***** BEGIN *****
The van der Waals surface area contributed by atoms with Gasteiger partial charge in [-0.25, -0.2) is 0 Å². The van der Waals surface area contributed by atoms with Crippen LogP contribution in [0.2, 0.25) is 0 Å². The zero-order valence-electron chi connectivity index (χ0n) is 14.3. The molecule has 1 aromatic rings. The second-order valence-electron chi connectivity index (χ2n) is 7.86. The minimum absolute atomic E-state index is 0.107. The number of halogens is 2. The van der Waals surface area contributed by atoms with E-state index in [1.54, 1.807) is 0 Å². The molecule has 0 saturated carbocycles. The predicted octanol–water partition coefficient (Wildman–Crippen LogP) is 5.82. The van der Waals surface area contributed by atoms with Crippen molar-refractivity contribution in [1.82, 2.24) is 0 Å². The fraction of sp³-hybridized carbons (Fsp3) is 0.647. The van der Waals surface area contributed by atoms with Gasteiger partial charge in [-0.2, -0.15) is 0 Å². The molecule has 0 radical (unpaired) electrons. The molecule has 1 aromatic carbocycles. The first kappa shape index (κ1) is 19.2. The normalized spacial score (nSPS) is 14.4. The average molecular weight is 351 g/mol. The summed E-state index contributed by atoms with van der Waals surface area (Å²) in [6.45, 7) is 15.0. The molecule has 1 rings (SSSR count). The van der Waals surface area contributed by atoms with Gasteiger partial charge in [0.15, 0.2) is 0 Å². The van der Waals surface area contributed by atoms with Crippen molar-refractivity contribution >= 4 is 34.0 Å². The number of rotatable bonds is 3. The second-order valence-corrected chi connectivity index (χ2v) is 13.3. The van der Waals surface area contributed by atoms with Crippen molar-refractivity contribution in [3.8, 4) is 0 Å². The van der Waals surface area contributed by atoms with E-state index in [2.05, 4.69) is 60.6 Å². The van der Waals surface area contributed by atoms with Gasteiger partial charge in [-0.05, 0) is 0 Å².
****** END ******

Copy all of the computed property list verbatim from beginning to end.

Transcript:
The van der Waals surface area contributed by atoms with Gasteiger partial charge in [-0.25, -0.2) is 0 Å². The van der Waals surface area contributed by atoms with Crippen LogP contribution in [0.2, 0.25) is 0 Å². The zero-order valence-electron chi connectivity index (χ0n) is 14.3. The molecule has 1 aromatic rings. The second-order valence-electron chi connectivity index (χ2n) is 7.86. The minimum absolute atomic E-state index is 0.107. The number of halogens is 2. The van der Waals surface area contributed by atoms with E-state index in [1.54, 1.807) is 0 Å². The molecule has 0 saturated carbocycles. The predicted octanol–water partition coefficient (Wildman–Crippen LogP) is 5.82. The van der Waals surface area contributed by atoms with Crippen molar-refractivity contribution in [1.82, 2.24) is 0 Å². The fraction of sp³-hybridized carbons (Fsp3) is 0.647. The van der Waals surface area contributed by atoms with Gasteiger partial charge in [-0.2, -0.15) is 0 Å². The molecule has 0 radical (unpaired) electrons. The molecule has 1 aromatic carbocycles. The first kappa shape index (κ1) is 19.2. The normalized spacial score (nSPS) is 14.4. The average molecular weight is 351 g/mol. The summed E-state index contributed by atoms with van der Waals surface area (Å²) in [6.45, 7) is 15.0. The molecule has 1 rings (SSSR count). The van der Waals surface area contributed by atoms with Gasteiger partial charge in [0.15, 0.2) is 0 Å². The van der Waals surface area contributed by atoms with Crippen molar-refractivity contribution >= 4 is 34.0 Å². The number of rotatable bonds is 3. The second-order valence-corrected chi connectivity index (χ2v) is 13.3. The van der Waals surface area contributed by atoms with Crippen molar-refractivity contribution in [3.8, 4) is 0 Å². The van der Waals surface area contributed by atoms with E-state index in [2.05, 4.69) is 60.6 Å². The van der Waals surface area contributed by atoms with Gasteiger partial charge in [-0.05, 0) is 0 Å².